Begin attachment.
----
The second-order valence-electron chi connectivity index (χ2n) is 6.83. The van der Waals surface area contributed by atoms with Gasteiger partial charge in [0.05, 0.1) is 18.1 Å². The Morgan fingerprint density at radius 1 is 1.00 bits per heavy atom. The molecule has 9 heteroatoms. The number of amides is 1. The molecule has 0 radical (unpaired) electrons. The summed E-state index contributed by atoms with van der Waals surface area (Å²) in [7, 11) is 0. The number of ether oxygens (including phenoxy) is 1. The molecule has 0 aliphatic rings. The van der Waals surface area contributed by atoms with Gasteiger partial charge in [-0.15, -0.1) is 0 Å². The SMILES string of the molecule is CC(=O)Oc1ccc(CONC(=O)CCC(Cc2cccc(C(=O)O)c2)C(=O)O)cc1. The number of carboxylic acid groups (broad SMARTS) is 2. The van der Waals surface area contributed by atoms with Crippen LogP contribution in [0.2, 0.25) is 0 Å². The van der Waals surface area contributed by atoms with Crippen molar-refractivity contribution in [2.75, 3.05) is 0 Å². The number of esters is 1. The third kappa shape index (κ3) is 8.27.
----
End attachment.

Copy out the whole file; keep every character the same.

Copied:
The second-order valence-electron chi connectivity index (χ2n) is 6.83. The van der Waals surface area contributed by atoms with Gasteiger partial charge in [0.05, 0.1) is 18.1 Å². The Morgan fingerprint density at radius 1 is 1.00 bits per heavy atom. The molecule has 9 heteroatoms. The number of amides is 1. The molecule has 0 radical (unpaired) electrons. The summed E-state index contributed by atoms with van der Waals surface area (Å²) in [7, 11) is 0. The number of ether oxygens (including phenoxy) is 1. The molecule has 0 aliphatic rings. The van der Waals surface area contributed by atoms with Gasteiger partial charge in [-0.15, -0.1) is 0 Å². The SMILES string of the molecule is CC(=O)Oc1ccc(CONC(=O)CCC(Cc2cccc(C(=O)O)c2)C(=O)O)cc1. The number of carboxylic acid groups (broad SMARTS) is 2. The van der Waals surface area contributed by atoms with Crippen LogP contribution in [0.2, 0.25) is 0 Å². The van der Waals surface area contributed by atoms with Crippen molar-refractivity contribution in [2.75, 3.05) is 0 Å². The number of esters is 1. The third kappa shape index (κ3) is 8.27.